Movies
Ezhilan hopes to give the audience a glimpse of the struggle that Sri Lankan Tamil refugees face every day.
Image: A still from the short-film Kallatholi /Arul Ezhilan

“We lost a motherland that was wonderful. We face a future that is disdain.”

These are the words sung by an elderly Sri-Lankan Tamil man in Kallatholi, a short film. The words are steeped in the longing this man feels to return to his homeland, and his resignation at a life of discrimination which awaits him in India.

‘Kallatholi’ translates from Tamil to ‘illegal ferry’ – a significant symbolism when it comes to refugees who crossed over to India during the Sri Lankan civil war – which is also why journalist T Arul Ezhilan decided to name his short film just that.

Image: A still from the short-film Kallatholi / Arul Ezhilan

“While some see it as a poignant symbol, there is also anger associated with an illegal boat carrying outsiders into your country. But I wanted to show people the pain behind an illegal ferry,” Ezhilan tells TNM.

Starring the late Veera Santhanam in the lead, Kallatholi was released on YouTube on July 15 and is a moving story about the struggle and fate of a Sri Lankan Tamil man who wants to get his granddaughter back home in Sri Lanka to her parents. The man is only known as ‘thatha’ (Tamil for ‘grandpa’) in the film, and works in a jute factory. While he is paid only Rs 40 a day, other workers, presumably Indian Tamilians, are paid double that amount.

The old man takes an illegal ferry with his granddaughter in a bid to get home. However, in a cruel twist of fate, the boat is intercepted by Indian authorities, and all the travelers on board are arrested. ‘Thatha’ and the little girl are produced before the court, which then orders for the man to go a refugee camp, and for his granddaughter to be sent to a government juvenile home.

Ezhilan hopes to give the audience a glimpse of the struggle that Sri Lankan Tamil refugees face every day. Their struggle is something he always wanted to depict, and it was in the year 2000 that he first got the idea of making a film.

Image: A still from the short-film Kallatholi /Arul Ezhilan

While Ezhilan shot the film in a 20-day duration in 2013, he didn’t immediately send it for film festivals. It was the passing of Veera Santhanam in mid-July, which prompted him to share the film with the public. Ezhilan wanted the film to be a tribute to the veteran artist and activist, known for his vocal support for the struggles of Sri Lankan Tamils. He also worked in a few films, including the Vijay-starrer Kaththi.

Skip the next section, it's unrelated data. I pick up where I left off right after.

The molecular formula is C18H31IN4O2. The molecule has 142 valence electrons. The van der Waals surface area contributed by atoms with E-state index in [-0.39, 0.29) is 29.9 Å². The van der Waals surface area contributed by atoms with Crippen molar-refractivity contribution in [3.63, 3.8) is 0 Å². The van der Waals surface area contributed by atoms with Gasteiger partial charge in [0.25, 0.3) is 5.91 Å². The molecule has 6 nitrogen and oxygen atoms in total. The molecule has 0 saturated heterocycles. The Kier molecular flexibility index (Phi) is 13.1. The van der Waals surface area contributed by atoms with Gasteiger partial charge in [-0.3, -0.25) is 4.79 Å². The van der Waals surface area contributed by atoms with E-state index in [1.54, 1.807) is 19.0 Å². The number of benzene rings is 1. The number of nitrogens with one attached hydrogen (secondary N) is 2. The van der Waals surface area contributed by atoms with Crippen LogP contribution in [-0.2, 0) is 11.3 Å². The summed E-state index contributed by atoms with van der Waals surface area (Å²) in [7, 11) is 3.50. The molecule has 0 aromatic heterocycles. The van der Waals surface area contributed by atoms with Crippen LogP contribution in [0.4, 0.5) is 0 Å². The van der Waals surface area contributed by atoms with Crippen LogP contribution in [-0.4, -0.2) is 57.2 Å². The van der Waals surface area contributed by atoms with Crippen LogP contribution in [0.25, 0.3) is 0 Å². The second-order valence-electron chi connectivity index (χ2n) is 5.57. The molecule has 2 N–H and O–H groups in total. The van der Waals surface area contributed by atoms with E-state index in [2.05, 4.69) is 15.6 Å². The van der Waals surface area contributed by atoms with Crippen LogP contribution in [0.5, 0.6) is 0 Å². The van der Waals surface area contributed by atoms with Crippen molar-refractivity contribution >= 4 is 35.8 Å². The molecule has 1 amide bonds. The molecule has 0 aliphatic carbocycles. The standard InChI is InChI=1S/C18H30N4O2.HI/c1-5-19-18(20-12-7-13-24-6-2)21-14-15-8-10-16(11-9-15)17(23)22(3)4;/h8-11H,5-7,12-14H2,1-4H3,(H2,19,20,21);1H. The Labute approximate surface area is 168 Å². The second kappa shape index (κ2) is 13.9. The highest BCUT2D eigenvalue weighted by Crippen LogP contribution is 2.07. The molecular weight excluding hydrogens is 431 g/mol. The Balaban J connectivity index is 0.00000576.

Ezhilan says that he visited many camps for Sri Lankan Tamil refugees in places like Gumidipoondi, Mandapam, Kanyakumari, Ooty. In their interactions with them, he came to support their demand for an Indian citizenship. “They have been here for more than 30 years, they do not even have any basic facilities. Most of them are treated as criminals by other citizens and the government,” Ezhilan argues.

Image: A still from the short-film Kallatholi /Arul Ezhilan

Last year, about 600 Sri Lankan Tamil refugees had come together for a protest in Chennai demanding citizenship. They argued that because of their refugee status, they could get proper jobs in either the government or private sector. They also objected to the heavy fines they had to pay for overstaying in India.

While Ezhilan is happy with how Kallatholi, edited by Roja and Dil Se fame Suresh URs, turned out, it isn’t the end of his filmmaking dreams. “I would like to make a short film on Basheer’s book ‘Mathilukal’ next,” he says. The book is about the prison life of Vaikom Muhammad Basheer and the romantic relationship between him and Narayani, a female inmate of the prison.

Watch Kallatholi here.